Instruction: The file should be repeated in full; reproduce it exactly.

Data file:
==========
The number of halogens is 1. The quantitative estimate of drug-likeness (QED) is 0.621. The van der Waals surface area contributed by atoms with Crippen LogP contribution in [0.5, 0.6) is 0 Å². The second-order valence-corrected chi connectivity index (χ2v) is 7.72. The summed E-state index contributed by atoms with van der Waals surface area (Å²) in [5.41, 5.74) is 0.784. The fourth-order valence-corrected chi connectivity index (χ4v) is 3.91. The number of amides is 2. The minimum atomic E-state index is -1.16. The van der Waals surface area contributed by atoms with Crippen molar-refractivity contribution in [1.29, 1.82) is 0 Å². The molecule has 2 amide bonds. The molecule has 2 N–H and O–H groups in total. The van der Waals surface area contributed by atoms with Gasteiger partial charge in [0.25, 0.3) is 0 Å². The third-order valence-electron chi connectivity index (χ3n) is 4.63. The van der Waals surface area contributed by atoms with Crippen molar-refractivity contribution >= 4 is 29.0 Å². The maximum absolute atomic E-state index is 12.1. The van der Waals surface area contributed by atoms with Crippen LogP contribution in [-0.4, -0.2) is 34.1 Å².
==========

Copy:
The number of halogens is 1. The quantitative estimate of drug-likeness (QED) is 0.621. The van der Waals surface area contributed by atoms with Crippen LogP contribution in [0.5, 0.6) is 0 Å². The second-order valence-corrected chi connectivity index (χ2v) is 7.72. The summed E-state index contributed by atoms with van der Waals surface area (Å²) in [5.41, 5.74) is 0.784. The fourth-order valence-corrected chi connectivity index (χ4v) is 3.91. The number of amides is 2. The minimum atomic E-state index is -1.16. The van der Waals surface area contributed by atoms with Crippen molar-refractivity contribution in [1.29, 1.82) is 0 Å². The molecule has 2 amide bonds. The molecule has 2 N–H and O–H groups in total. The van der Waals surface area contributed by atoms with Gasteiger partial charge in [0.25, 0.3) is 0 Å². The third-order valence-electron chi connectivity index (χ3n) is 4.63. The van der Waals surface area contributed by atoms with Crippen molar-refractivity contribution >= 4 is 29.0 Å². The maximum absolute atomic E-state index is 12.1. The van der Waals surface area contributed by atoms with Crippen LogP contribution in [-0.4, -0.2) is 34.1 Å².